Skip to content
Fly Hooks and Hook Sizing

Fly Hooks and Hook Sizing

We get a lot of phone calls and emails here.  There are a few that we get enough that it warrants a blog post.  


These are all size 12
The first goes something like this:  I ordered a dozen different patterns, all in a size 12, but they are all different sizes.  WTF?  


Another common question goes like this:  You sell your flies very affordably, you must be using bad hooks.  

A third sounds like this:  I was using a Woolly Bugger and it broke on a 35 pound King Salmon.  What gives?

We will address those concerns here. 

We use a couple of different brands of hooks here at Big Y Fly Co.  Over 90% of our trout flies use either a Firehole brand or Daiichi brand hook.  You will not find other companies using these high quality hooks with any consistency.   

We do stock over a million flies at a time here at Big Y Fly Co.  Volume means better margins when buying hooks.  Our tiers get the best possible deal on Daiichi hooks, because we buy the most Daiichi hooks, period.

Daiichi is the straight up best hook on the market.  If course that is just my opinion, but it is shared by a solid majority of fly tiers.  There are some that prefer a Tiemco hook, but after 20+ years of tying flies, I think that Daiichi makes the best hook out there. Either way, TMC and Daiichi hooks are nearly identical in size and quality when comparing similar styles.  Daiichi hooks are more consistently available in the quantities that we need.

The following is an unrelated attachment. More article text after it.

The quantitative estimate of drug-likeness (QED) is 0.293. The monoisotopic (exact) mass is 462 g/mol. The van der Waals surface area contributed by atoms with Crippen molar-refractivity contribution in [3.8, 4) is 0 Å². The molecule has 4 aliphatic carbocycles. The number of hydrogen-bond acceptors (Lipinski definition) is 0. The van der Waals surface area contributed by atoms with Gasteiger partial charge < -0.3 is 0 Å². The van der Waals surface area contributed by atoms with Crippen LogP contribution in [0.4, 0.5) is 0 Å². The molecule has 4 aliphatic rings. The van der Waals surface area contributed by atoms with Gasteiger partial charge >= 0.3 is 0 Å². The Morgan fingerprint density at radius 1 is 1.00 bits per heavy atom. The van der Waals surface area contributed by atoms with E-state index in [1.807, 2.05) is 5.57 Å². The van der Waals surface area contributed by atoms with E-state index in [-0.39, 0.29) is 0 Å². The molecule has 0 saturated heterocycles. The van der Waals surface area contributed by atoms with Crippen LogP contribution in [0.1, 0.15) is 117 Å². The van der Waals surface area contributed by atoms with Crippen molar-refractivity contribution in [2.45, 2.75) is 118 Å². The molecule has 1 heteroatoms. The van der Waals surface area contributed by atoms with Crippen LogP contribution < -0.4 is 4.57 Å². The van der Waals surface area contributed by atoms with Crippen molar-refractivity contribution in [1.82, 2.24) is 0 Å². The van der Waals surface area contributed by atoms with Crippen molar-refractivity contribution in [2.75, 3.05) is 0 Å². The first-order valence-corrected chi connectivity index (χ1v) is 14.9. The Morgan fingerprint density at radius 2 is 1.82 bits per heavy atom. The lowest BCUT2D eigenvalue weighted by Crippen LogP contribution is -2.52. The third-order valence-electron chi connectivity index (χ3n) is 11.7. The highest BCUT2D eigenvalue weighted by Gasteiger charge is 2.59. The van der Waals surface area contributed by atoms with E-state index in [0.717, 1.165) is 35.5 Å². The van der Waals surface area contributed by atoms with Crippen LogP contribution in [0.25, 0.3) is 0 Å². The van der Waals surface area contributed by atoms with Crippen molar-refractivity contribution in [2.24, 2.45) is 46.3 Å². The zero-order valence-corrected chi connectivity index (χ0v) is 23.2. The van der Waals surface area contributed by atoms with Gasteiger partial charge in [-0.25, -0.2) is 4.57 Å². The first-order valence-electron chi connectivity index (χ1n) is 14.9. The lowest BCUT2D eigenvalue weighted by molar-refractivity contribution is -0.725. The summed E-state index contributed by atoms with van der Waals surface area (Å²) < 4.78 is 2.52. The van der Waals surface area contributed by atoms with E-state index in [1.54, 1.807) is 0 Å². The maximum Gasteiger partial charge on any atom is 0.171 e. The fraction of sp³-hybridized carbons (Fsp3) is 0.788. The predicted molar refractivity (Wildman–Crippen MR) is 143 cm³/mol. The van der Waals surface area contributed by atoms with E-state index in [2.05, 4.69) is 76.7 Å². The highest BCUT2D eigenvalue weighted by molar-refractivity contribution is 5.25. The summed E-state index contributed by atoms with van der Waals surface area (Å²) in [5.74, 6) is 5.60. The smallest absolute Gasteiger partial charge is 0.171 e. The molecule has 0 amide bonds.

Firehole Hooks are a hot, relatively new brand in the fly tying world.  They make some really interesting hooks that are a bit different than the norm.  Most have a non-traditional bend, and they are all very well designed and produced.  For the most part, we use their hooks for our Euro style patterns.  Their hooks are sharp, consistently high quality and readily available.  


Features in a hook

We can find several attributes to any style of hook.  Wire gauge (diameter), gap size (width of gap between the shank and the point), shank length, eye size, eye direction (upturned, straight, downturned), and style of bend.  These all affect how the fly looks and performs.  The variations are labeled like 1x and 2x.  A 1x long hook shank will have a shank length equivalent to a standard hook that is one size larger, a 2x long hook has a hook shank equivalent to a standard hook that is 2 sizes larger.

Trout Hooks at Big Y